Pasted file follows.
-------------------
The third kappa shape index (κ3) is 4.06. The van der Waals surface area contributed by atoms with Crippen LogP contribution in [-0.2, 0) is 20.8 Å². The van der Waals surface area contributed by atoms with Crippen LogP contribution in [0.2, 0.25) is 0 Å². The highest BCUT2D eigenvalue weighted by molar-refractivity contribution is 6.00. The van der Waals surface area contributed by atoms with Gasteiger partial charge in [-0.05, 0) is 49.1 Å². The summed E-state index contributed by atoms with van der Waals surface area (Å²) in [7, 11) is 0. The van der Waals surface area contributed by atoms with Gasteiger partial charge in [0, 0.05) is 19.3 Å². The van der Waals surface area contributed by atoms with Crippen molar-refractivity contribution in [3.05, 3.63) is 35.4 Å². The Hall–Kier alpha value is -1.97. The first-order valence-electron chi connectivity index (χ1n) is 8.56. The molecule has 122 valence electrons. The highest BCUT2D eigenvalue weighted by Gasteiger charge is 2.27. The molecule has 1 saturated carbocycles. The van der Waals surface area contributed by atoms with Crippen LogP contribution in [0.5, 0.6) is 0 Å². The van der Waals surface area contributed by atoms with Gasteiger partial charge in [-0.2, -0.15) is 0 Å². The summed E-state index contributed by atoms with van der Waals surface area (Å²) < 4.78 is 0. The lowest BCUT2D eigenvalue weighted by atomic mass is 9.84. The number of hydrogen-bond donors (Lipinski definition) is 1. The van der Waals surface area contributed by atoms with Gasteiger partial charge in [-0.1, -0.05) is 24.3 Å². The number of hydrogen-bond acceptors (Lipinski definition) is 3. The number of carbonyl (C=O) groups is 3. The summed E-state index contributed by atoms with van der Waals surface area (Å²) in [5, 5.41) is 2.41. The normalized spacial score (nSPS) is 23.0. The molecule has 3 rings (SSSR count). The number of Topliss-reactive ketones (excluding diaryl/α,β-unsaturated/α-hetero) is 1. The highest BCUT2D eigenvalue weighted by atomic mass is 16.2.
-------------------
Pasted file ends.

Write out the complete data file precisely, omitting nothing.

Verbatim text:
The third kappa shape index (κ3) is 4.06. The van der Waals surface area contributed by atoms with Crippen LogP contribution in [-0.2, 0) is 20.8 Å². The van der Waals surface area contributed by atoms with Crippen LogP contribution in [0.2, 0.25) is 0 Å². The highest BCUT2D eigenvalue weighted by molar-refractivity contribution is 6.00. The van der Waals surface area contributed by atoms with Gasteiger partial charge in [-0.05, 0) is 49.1 Å². The summed E-state index contributed by atoms with van der Waals surface area (Å²) in [7, 11) is 0. The van der Waals surface area contributed by atoms with Gasteiger partial charge in [0, 0.05) is 19.3 Å². The van der Waals surface area contributed by atoms with Crippen molar-refractivity contribution in [3.05, 3.63) is 35.4 Å². The Hall–Kier alpha value is -1.97. The first-order valence-electron chi connectivity index (χ1n) is 8.56. The molecule has 122 valence electrons. The highest BCUT2D eigenvalue weighted by Gasteiger charge is 2.27. The molecule has 1 saturated carbocycles. The van der Waals surface area contributed by atoms with Crippen LogP contribution in [0.5, 0.6) is 0 Å². The van der Waals surface area contributed by atoms with Gasteiger partial charge in [-0.2, -0.15) is 0 Å². The summed E-state index contributed by atoms with van der Waals surface area (Å²) < 4.78 is 0. The lowest BCUT2D eigenvalue weighted by atomic mass is 9.84. The number of hydrogen-bond donors (Lipinski definition) is 1. The van der Waals surface area contributed by atoms with Gasteiger partial charge in [-0.1, -0.05) is 24.3 Å². The number of hydrogen-bond acceptors (Lipinski definition) is 3. The number of carbonyl (C=O) groups is 3. The summed E-state index contributed by atoms with van der Waals surface area (Å²) in [5, 5.41) is 2.41. The normalized spacial score (nSPS) is 23.0. The molecule has 3 rings (SSSR count). The number of Topliss-reactive ketones (excluding diaryl/α,β-unsaturated/α-hetero) is 1. The highest BCUT2D eigenvalue weighted by atomic mass is 16.2.